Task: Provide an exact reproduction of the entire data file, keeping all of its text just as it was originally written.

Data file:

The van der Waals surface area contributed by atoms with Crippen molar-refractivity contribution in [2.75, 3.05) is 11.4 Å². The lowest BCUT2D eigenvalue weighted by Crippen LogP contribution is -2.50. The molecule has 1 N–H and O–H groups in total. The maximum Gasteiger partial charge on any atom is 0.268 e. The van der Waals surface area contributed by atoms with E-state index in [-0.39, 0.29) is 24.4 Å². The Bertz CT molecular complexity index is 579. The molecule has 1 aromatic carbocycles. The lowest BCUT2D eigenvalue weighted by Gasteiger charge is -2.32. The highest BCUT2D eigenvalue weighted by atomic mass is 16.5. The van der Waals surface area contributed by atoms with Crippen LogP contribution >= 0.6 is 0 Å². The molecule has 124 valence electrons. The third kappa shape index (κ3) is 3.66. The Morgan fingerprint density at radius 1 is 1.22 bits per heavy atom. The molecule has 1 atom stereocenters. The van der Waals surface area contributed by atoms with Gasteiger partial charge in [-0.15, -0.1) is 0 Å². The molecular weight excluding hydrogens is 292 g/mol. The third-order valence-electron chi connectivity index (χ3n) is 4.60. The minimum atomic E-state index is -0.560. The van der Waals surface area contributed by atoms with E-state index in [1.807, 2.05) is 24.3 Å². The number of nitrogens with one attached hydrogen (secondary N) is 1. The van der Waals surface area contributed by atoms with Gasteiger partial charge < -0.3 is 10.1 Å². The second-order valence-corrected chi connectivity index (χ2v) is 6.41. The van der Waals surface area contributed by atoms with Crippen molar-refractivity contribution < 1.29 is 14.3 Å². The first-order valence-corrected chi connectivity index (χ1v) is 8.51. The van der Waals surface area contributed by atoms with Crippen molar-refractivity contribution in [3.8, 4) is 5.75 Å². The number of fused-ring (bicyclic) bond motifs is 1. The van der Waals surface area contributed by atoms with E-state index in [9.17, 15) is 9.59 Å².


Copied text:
The van der Waals surface area contributed by atoms with Crippen molar-refractivity contribution in [2.75, 3.05) is 11.4 Å². The lowest BCUT2D eigenvalue weighted by Crippen LogP contribution is -2.50. The molecule has 1 N–H and O–H groups in total. The maximum Gasteiger partial charge on any atom is 0.268 e. The van der Waals surface area contributed by atoms with E-state index in [-0.39, 0.29) is 24.4 Å². The Bertz CT molecular complexity index is 579. The molecule has 1 aromatic carbocycles. The lowest BCUT2D eigenvalue weighted by Gasteiger charge is -2.32. The highest BCUT2D eigenvalue weighted by atomic mass is 16.5. The van der Waals surface area contributed by atoms with Crippen LogP contribution >= 0.6 is 0 Å². The molecule has 124 valence electrons. The third kappa shape index (κ3) is 3.66. The Morgan fingerprint density at radius 1 is 1.22 bits per heavy atom. The molecule has 1 atom stereocenters. The van der Waals surface area contributed by atoms with Gasteiger partial charge in [-0.15, -0.1) is 0 Å². The molecular weight excluding hydrogens is 292 g/mol. The third-order valence-electron chi connectivity index (χ3n) is 4.60. The minimum atomic E-state index is -0.560. The van der Waals surface area contributed by atoms with E-state index in [1.807, 2.05) is 24.3 Å². The number of nitrogens with one attached hydrogen (secondary N) is 1. The van der Waals surface area contributed by atoms with Gasteiger partial charge < -0.3 is 10.1 Å². The second-order valence-corrected chi connectivity index (χ2v) is 6.41. The van der Waals surface area contributed by atoms with Crippen molar-refractivity contribution < 1.29 is 14.3 Å². The first-order valence-corrected chi connectivity index (χ1v) is 8.51. The van der Waals surface area contributed by atoms with Crippen molar-refractivity contribution in [3.8, 4) is 5.75 Å². The number of fused-ring (bicyclic) bond motifs is 1. The van der Waals surface area contributed by atoms with E-state index in [9.17, 15) is 9.59 Å².